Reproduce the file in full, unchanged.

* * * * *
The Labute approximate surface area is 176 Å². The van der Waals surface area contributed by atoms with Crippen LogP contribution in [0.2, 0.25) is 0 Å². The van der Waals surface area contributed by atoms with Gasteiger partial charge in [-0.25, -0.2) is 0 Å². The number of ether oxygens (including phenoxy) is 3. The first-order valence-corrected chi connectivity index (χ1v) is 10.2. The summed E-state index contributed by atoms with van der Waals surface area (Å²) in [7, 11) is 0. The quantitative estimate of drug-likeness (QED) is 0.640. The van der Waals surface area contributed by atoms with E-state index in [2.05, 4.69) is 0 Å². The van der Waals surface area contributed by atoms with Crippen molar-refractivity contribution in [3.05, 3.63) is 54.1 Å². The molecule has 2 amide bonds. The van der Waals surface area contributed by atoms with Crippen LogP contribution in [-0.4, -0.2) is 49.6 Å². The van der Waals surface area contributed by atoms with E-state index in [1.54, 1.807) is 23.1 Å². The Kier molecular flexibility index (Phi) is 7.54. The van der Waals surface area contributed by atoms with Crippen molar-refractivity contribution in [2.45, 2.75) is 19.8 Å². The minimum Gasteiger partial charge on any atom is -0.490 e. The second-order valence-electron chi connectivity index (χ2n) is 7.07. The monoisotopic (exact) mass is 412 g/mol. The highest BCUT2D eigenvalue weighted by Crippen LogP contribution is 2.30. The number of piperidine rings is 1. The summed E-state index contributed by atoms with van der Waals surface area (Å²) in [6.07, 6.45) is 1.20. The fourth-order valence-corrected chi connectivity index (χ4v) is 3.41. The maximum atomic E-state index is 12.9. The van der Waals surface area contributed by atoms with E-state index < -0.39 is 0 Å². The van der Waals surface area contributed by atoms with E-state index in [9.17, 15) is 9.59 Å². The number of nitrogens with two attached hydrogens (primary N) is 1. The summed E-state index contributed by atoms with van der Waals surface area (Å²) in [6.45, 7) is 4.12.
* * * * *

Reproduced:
The Labute approximate surface area is 176 Å². The van der Waals surface area contributed by atoms with Crippen LogP contribution in [0.2, 0.25) is 0 Å². The van der Waals surface area contributed by atoms with Gasteiger partial charge in [-0.25, -0.2) is 0 Å². The number of ether oxygens (including phenoxy) is 3. The first-order valence-corrected chi connectivity index (χ1v) is 10.2. The summed E-state index contributed by atoms with van der Waals surface area (Å²) in [7, 11) is 0. The quantitative estimate of drug-likeness (QED) is 0.640. The van der Waals surface area contributed by atoms with E-state index in [2.05, 4.69) is 0 Å². The van der Waals surface area contributed by atoms with Crippen molar-refractivity contribution in [3.05, 3.63) is 54.1 Å². The molecule has 2 amide bonds. The van der Waals surface area contributed by atoms with Crippen LogP contribution in [-0.4, -0.2) is 49.6 Å². The van der Waals surface area contributed by atoms with E-state index in [1.54, 1.807) is 23.1 Å². The Kier molecular flexibility index (Phi) is 7.54. The van der Waals surface area contributed by atoms with Crippen molar-refractivity contribution in [2.45, 2.75) is 19.8 Å². The minimum Gasteiger partial charge on any atom is -0.490 e. The second-order valence-electron chi connectivity index (χ2n) is 7.07. The monoisotopic (exact) mass is 412 g/mol. The highest BCUT2D eigenvalue weighted by Crippen LogP contribution is 2.30. The number of piperidine rings is 1. The summed E-state index contributed by atoms with van der Waals surface area (Å²) in [6.07, 6.45) is 1.20. The fourth-order valence-corrected chi connectivity index (χ4v) is 3.41. The maximum atomic E-state index is 12.9. The van der Waals surface area contributed by atoms with E-state index < -0.39 is 0 Å². The van der Waals surface area contributed by atoms with E-state index in [9.17, 15) is 9.59 Å². The number of nitrogens with two attached hydrogens (primary N) is 1. The summed E-state index contributed by atoms with van der Waals surface area (Å²) in [6.45, 7) is 4.12.